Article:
Is it your fault?

What would you say if I told you it’s your fault?

What would you say if a project you were involved in failed, and I told you, you had some part to blame for it?

How would you react when the person you just had a huge argument with and who was also hugely reactionary, said they were merely reacting to you?

What sort of response would you give if your co-workers believed you could brush up on your communication skills?

And what would you say, if I turned to you and said, “It’s your fault anyway”.

How would you feel?
How would you react?

What if, when the temper that rose then settled down and you considered, quietly, in your own time, that  the turn of events took place in response to your behaviour, your words and your action?

What if, you brought on, what you feel was caused by someone else?

Would you like to know a universal truth?
Everyone wants to be loved.

Everyone wants to be cherished, to be valued and to be heard. And if they are not, then they may react in a number of ways, which to some extent, is dependent on their life experiences and how they have been treated.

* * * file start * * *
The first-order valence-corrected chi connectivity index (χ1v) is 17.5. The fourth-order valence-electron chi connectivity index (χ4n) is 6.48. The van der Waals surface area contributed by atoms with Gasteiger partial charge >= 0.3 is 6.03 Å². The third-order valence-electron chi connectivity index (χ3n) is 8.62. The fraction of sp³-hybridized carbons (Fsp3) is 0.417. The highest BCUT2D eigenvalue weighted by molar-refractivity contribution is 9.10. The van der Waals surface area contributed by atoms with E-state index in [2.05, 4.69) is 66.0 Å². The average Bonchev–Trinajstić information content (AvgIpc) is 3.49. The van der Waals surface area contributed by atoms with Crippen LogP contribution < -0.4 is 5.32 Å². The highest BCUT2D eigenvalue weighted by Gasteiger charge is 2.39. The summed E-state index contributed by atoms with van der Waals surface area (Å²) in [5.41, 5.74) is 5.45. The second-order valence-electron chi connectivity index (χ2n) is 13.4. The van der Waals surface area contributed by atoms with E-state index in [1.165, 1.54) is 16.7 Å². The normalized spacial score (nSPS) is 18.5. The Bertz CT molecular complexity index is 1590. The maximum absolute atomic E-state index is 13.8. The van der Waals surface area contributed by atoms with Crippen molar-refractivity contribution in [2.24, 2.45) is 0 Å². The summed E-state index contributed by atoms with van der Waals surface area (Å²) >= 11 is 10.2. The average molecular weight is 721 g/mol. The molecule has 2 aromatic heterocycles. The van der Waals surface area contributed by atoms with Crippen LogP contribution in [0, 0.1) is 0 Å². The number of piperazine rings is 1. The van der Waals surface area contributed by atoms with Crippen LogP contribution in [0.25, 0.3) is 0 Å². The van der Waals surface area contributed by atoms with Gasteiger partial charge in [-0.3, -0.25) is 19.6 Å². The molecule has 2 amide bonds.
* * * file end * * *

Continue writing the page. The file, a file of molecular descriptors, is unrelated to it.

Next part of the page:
Some react by enveloping themselves in sadness. They may accept their situation or they may not but they feel they are victims – they cannot surpass or overcome it. They cave in to it. They are in despair and in grief.

Others react in anger and desperation. They don’t accept their situation but they need to make their case. They lash out at those around them. They cause hurt before hurt is caused. They view everything through the lens of their hurt; consequently, everything is viewed as happening to them, for them or in relation to them, regardless of whether it is so.

Whether they react, wallow or lash out, consciously or not,  they want to protect themselves, to insulate themselves from more pain and anguish.

If you are mindful of this as you see every word, thought or deed that ensues, you can potentially change things for yourself and for the hurt person. Otherwise, you merely react to what you see in front of you and the cycle continues.

Someone must be the bigger person. Someone must be willing to pause. Someone must see what is really at stake.

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